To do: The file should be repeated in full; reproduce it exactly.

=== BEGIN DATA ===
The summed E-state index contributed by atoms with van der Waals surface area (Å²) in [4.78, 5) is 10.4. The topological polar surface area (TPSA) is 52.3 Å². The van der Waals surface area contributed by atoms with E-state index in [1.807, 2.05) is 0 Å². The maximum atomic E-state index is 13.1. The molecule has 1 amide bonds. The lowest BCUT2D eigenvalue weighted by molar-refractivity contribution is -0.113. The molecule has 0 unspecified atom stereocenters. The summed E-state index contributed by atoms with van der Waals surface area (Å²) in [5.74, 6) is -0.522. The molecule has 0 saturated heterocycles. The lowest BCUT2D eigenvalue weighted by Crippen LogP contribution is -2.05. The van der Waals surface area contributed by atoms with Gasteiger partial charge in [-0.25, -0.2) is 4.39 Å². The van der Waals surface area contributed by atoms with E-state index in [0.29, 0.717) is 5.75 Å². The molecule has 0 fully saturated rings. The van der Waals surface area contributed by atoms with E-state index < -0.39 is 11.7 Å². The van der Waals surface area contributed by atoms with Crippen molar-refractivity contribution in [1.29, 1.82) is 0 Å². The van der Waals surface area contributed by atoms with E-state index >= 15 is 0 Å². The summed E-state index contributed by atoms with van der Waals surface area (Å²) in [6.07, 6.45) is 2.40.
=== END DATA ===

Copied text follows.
The summed E-state index contributed by atoms with van der Waals surface area (Å²) in [4.78, 5) is 10.4. The topological polar surface area (TPSA) is 52.3 Å². The van der Waals surface area contributed by atoms with E-state index in [1.807, 2.05) is 0 Å². The maximum atomic E-state index is 13.1. The molecule has 1 amide bonds. The lowest BCUT2D eigenvalue weighted by molar-refractivity contribution is -0.113. The molecule has 0 unspecified atom stereocenters. The summed E-state index contributed by atoms with van der Waals surface area (Å²) in [5.74, 6) is -0.522. The molecule has 0 saturated heterocycles. The lowest BCUT2D eigenvalue weighted by Crippen LogP contribution is -2.05. The van der Waals surface area contributed by atoms with Gasteiger partial charge in [-0.25, -0.2) is 4.39 Å². The van der Waals surface area contributed by atoms with E-state index in [0.29, 0.717) is 5.75 Å². The molecule has 0 fully saturated rings. The van der Waals surface area contributed by atoms with E-state index < -0.39 is 11.7 Å². The van der Waals surface area contributed by atoms with Crippen molar-refractivity contribution in [1.29, 1.82) is 0 Å². The van der Waals surface area contributed by atoms with E-state index >= 15 is 0 Å². The summed E-state index contributed by atoms with van der Waals surface area (Å²) in [6.07, 6.45) is 2.40.